From starting in a similar position to you and figuring out a budget, looking at initial properties to find what we liked, sorting a mortgage in principle, putting in offers, applying for a mortgage, to finally having an offer accepted, took us around 11 months.
It’s since taken a further 7 months to get to the point of exchanging contracts (which should be happening this week or next), so it’ll have taken a year and a half by the time we get keys and have moved in probably.
It’s been incredibly up and down throughout this time which we weren’t quite prepared for emotionally (we’re going through shared ownership which has some additional complications that make it quite a slow and stressful process) but it still feels as though it’s going to be worth it over renting.
Think starting some of the practical stuff as early as possible is helpful even if you don’t start properly looking for a few months, like talking to a mortgage broker and figuring out what is affordable etc really helped to focus our search. Also making sure finances are in good health from an early stage - ours were fine in the end, but we didn’t realise just how closely things like our bank statements would be scrutinised by the lender, which was slightly nervewracking.
It’s generally a bit quicker in Scotland fwiw, once you set a date it’s actually fairly binding so everyone works towards it. In England you set a date and everyone goes “lol I have to do some work?” and misses it.
Our flat in Edinburgh went on the market in August, we actually sold in December and that was a slightly later date than the buyer wanted, we could’ve done November.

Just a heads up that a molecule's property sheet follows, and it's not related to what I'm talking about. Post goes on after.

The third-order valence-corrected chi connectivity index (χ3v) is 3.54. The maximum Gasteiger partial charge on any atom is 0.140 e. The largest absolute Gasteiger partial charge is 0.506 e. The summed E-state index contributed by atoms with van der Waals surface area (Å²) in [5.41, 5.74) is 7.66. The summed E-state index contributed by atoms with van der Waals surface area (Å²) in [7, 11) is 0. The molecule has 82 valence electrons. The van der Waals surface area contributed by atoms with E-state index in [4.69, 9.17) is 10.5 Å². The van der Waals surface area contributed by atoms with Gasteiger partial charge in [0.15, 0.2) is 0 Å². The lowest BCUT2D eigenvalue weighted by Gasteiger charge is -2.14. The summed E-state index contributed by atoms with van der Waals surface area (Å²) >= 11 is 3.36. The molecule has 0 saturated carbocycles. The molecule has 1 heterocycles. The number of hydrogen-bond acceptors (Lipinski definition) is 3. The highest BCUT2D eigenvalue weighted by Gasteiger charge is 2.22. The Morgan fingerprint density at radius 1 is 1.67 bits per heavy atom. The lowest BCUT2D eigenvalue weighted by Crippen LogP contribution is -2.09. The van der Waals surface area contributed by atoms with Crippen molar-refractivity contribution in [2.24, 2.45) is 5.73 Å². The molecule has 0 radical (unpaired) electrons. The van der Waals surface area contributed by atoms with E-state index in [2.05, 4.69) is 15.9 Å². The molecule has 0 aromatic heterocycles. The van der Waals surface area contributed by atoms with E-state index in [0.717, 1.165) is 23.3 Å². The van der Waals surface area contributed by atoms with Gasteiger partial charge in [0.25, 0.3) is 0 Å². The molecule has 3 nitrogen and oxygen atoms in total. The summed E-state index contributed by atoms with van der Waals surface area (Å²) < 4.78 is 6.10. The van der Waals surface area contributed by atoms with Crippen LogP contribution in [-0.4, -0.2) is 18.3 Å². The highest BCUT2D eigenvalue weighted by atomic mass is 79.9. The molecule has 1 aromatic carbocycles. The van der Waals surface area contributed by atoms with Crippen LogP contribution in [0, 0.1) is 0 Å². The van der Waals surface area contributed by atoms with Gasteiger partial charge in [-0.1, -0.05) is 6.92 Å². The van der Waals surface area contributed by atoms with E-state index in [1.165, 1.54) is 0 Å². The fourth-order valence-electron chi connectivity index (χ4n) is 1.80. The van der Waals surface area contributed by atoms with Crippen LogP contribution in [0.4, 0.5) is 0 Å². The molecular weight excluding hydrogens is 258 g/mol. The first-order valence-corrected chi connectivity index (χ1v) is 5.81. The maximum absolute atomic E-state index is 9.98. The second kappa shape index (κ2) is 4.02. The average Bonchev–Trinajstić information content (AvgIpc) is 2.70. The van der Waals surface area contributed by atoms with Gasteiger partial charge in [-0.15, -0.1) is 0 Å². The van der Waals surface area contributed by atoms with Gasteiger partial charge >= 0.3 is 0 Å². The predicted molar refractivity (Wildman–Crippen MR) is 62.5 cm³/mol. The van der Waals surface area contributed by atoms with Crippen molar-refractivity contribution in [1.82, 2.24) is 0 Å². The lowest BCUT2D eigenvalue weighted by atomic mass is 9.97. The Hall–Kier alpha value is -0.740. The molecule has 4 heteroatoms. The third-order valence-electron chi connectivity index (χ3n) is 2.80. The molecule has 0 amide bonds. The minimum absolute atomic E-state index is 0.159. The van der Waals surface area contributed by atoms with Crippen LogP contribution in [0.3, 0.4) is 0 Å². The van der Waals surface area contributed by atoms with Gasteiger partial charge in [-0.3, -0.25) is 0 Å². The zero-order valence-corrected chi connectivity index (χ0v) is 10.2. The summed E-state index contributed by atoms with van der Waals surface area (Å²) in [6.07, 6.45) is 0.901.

Think we’re much more towards the extreme end of how long these things take from speaking to others, who’ve managed it relatively quickly.
The 7 month delay since finding a place has been issues to do with it being a new build. And we actually offered on the first place we ever saw back in April 2021, which we could have moved into within a few months as it was chain free, but lost out due to the sellers (a housing association) prioritising certain criteria which we didn’t meet.
Obviously you’d convert the rear living room into a kitchen/diner and use the kitchen as a utility room or something.
I’ve noticed a lot of terraced houses, guessing they’re Victorian, around the north have that layout - a small ‘back’ kitchen or scullery, and a huge back room which would have been where people ate and washed, etc. Guessing they might have had tables in there for food prep, etc.
I love houses like that. Assumed they would have been workers houses, but the internet says Hale has been a commuter town since the 1860s. The areas around there are some of the most expensive outside of London now.
Finally, finally, after a series of events too baffling and at the same time boring to report here, we have exchanged contracts on a house today. Completion date is Friday.
Hope this house works out because I’m never buying one again!